So, it's the picture of what could have been and already feeling such exquisite loss because of what our mind will do for us to create hope. So we already have an image and a picture of what it would be. So it's the picture is having seen it already and then losing it.


Kelly O'Horo:


And when you think of that picture what's the negative belief you have about yourself?


Jaime Castillo:


I'm defective.


Kelly O'Horo:


And can you get in touch with the emotions that you're experiencing as you think about that?


Jaime Castillo:


I think the most overwhelming one is grief.


Kelly O'Horo:


Can you feel it in your body?


Jaime Castillo:


Yeah. It's right here in my chest.


Kelly O'Horo:


So just to make sure that we're checking our work, let's go ahead and do a float back. I want you to really tune into that space in your stomach and that deep grief that's coming up for you, and those words, "I'm defective." As you hold those things together, I'm just going to have you float back to other times in your life where this feels familiar. Just tell me briefly age and event if anything's coming up as you float back.


Jaime Castillo:


I can't seem to find an earlier experience that lead to this type of feeling.


Kelly O'Horo:


But did you come up with anything that felt familiar even if it's not a similar event, if that makes sense. Sometimes our emotions or that space in your stomach are the only sensory input that will tie it together. I just want to be certain there's not something before that made you feel... somehow you fell short, and that created this grief or loss and that pit in your stomach.


Jaime Castillo:


My mind, or maybe my body, goes to when I was really young, I think about five. Some stuff around my parents' divorce. Maybe internalizing...


Kelly O'Horo:


A lot of kids give me, "Maybe if I had just done better, they wouldn't be doing this." It's pretty common, and you were so little. No frame of reference but self at that point. Can you feel that?


Jaime Castillo:


Yeah.


Kelly O'Horo:


We need to make a decision. We can work on that and set up a target on that and it will maybe, likely generalize into this current defectiveness grief stuff and we can check our work to make sure it does, or we can keep on that present memory and the miscarriages specifically. It's up to you. Check with your body to see what feels best for you to do.


Jaime Castillo:


The recent experience definitely feels stronger, but I'm open..


Kelly O'Horo:


We can check our work because it might reverse generalize, too, if you want to stick with the sharper, more recent feelings. Maybe just talking about that will help it go there anyway if it needs to, but if not, I recommend we look back at doing that piece or that you take that to your therapist just to make sure. We know there was information stored there, or you wouldn't have gone there, so it's not fully resolved either way. So we should make sure we're thorough and check our work.


Jaime Castillo:


Sounds good.


Kelly O'Horo:


When you think about the recent chemical pregnancy, does that memory feel stronger or more sharp, or the miscarriage that happened before, as you put them both in your...


Jaime Castillo:


I think definitely the chemical pregnancy feels...


Kelly O'Horo:


So when you think of that chemical pregnancy, you had said that the negative belief was "I'm defective." What would you rather go with instead about yourself when you think of that picture of it was a boy, and that boy with my husband, and it didn't happen in the grief. What you rather think about yourself?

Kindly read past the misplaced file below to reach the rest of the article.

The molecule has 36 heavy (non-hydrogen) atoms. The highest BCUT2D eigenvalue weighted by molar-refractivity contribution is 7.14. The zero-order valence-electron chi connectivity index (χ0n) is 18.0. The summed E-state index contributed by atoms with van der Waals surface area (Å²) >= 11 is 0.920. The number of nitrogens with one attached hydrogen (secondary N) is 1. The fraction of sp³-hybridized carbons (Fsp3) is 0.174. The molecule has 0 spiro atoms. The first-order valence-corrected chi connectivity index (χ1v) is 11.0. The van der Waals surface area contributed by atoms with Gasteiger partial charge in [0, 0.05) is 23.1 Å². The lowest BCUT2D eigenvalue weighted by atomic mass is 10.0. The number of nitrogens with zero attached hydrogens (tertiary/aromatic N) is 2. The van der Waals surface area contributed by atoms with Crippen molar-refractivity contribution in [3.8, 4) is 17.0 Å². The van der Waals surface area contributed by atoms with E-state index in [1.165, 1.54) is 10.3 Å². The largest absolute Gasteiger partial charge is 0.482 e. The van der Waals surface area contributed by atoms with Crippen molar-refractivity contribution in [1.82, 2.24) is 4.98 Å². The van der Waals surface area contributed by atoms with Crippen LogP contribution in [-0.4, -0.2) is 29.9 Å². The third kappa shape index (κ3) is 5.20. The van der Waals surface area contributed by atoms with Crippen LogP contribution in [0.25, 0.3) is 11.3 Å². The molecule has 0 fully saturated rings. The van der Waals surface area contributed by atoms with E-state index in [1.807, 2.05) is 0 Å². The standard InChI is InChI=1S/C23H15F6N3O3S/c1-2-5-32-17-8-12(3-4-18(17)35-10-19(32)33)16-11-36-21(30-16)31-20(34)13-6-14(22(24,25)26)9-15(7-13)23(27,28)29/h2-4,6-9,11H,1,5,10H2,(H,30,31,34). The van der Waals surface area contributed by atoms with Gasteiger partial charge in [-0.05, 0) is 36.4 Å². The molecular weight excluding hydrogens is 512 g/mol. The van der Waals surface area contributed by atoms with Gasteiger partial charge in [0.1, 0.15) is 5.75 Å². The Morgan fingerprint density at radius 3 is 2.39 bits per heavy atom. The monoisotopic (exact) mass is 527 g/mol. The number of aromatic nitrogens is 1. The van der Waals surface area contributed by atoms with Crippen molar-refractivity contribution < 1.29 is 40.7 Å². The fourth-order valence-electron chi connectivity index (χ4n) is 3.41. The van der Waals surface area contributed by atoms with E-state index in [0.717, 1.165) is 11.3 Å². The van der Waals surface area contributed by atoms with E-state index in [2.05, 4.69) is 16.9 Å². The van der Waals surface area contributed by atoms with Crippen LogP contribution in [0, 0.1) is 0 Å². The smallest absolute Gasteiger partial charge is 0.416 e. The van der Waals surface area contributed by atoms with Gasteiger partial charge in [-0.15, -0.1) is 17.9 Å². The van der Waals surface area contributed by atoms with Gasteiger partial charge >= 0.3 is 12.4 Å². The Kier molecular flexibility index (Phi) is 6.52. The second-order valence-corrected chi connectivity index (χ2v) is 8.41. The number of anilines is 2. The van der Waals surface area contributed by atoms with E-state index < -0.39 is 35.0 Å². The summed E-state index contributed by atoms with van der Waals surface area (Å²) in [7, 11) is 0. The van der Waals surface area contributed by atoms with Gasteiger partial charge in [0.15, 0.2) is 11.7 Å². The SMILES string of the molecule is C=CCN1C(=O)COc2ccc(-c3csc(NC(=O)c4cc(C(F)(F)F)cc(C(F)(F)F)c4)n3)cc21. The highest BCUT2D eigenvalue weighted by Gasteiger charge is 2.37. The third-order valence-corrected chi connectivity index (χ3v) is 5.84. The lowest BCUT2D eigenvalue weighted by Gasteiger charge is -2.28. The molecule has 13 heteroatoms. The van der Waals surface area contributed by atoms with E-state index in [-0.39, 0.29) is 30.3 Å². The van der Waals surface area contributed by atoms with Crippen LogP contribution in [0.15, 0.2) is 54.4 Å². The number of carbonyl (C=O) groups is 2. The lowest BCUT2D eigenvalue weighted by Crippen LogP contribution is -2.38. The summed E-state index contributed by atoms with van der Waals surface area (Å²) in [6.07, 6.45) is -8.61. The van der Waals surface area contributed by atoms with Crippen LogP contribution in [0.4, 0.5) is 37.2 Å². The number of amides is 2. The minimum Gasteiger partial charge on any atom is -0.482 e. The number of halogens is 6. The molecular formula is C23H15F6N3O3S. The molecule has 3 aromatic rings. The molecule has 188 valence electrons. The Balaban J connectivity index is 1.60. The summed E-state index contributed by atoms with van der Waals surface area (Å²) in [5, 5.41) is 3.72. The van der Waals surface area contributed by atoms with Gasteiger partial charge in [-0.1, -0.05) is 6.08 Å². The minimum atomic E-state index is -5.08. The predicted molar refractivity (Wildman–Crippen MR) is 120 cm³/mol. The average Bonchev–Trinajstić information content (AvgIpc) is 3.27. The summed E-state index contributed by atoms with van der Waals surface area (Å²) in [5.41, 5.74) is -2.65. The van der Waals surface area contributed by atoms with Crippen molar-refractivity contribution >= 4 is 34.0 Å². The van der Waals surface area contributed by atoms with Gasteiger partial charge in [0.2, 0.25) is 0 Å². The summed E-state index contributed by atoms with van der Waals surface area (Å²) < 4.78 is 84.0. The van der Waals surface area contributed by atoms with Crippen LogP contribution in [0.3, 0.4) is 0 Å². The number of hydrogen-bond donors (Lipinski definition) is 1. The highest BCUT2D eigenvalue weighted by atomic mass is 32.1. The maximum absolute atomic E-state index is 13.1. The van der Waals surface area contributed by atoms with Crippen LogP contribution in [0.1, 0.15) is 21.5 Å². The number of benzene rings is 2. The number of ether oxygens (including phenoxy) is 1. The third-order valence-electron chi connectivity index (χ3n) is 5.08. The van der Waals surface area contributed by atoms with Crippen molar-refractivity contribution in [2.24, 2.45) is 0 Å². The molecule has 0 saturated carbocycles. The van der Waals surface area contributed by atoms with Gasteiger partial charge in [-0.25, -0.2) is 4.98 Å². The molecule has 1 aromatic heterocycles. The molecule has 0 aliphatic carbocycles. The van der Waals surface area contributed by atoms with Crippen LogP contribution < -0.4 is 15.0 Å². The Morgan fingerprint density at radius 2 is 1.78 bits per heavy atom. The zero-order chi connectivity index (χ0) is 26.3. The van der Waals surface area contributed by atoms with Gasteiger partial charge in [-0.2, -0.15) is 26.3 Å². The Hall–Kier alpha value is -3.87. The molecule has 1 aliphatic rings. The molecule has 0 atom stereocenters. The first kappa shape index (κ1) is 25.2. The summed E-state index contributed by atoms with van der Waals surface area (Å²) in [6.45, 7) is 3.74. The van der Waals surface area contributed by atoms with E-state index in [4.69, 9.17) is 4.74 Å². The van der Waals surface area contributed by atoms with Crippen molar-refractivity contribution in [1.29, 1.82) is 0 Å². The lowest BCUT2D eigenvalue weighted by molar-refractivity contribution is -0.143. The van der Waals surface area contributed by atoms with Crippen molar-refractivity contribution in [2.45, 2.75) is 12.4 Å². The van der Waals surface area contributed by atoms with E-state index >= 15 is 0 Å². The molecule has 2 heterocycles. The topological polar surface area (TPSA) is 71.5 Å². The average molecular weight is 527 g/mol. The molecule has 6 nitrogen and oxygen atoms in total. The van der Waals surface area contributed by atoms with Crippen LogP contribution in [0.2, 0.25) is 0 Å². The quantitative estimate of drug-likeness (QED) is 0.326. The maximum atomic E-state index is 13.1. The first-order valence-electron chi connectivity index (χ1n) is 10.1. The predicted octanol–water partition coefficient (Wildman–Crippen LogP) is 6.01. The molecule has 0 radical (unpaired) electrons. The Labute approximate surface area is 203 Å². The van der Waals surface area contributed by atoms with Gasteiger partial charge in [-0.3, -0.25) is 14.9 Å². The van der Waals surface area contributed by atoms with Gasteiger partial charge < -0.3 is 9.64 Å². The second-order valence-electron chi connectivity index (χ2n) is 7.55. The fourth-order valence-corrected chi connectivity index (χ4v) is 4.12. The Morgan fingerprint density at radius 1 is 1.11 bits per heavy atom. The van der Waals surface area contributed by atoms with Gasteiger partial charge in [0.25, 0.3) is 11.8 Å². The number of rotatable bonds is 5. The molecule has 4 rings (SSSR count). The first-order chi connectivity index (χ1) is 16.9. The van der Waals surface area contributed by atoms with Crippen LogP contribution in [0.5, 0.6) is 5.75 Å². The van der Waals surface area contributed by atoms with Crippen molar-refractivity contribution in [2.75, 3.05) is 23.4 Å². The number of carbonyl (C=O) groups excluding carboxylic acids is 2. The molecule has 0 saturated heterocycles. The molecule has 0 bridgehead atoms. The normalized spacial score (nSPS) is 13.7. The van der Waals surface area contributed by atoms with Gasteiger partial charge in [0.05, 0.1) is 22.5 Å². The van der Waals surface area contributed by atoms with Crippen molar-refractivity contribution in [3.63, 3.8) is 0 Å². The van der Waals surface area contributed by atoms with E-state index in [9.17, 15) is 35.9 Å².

Jaime Castillo:


I'm valuable.


Kelly O'Horo:


And when you think of that picture and the words, "I'm valuable," and that picture of the boy that could have been and your husband, how true does that feel, where one is not true and seven is all the way true and valuable?


Jaime Castillo:


A four.


Kelly O'Horo:


Okay. Any emotions coming up now as you think about it?


Jaime Castillo:


Grief. Just sadness.


Kelly O'Horo:


You don't have any guilt around it? Ask your body, not your head. I know your head knows the truth, but because we're going on a five year old memory, just want to make sure there's not something in your body that says maybe there was.


Jaime Castillo:


Yeah, there's some guilt.


Kelly O'Horo:


Where in your body do you feel it is right now? I'm sorry, how disturbing are the emotions on a scale of 0 to 10, where 0 is not at all and 10 is the worst you can imagine when you think about this image. In other words, I'm defective, and the grief, and the sadness, and the guilt.


Jaime Castillo:


I'd say it's a 6.


Kelly O'Horo:


And you'd said you'd felt it in your stomach. Is there anywhere else that you feel it as well?


Jaime Castillo:


It's right here, like the pit of my stomach.


Kelly O'Horo:


I'm going to start with more of a standard BLS, but I'm going to modify it if I notice we're having more trouble getting in there because you were really transparent about that guard. I want to make sure we identify it if it's helping you out a little too much.


Jaime Castillo:


Okay. Sounds good.


Kelly O'Horo:


I want you to just notice that image that we just talked about, the little boy and your husband, and those words, "I'm defective," and the grief, and the guilt, and the sadness, and that deep pit in your stomach and how that's affecting you.


Kelly O'Horo:


Tap twice on your left knee and three times on your right and keep that up.


Kelly O'Horo:


Take a deep breath. What did you get?


Jaime Castillo:


Sensations moving around in my body and I was able to picture that image, but it felt a little less… and more sharp.<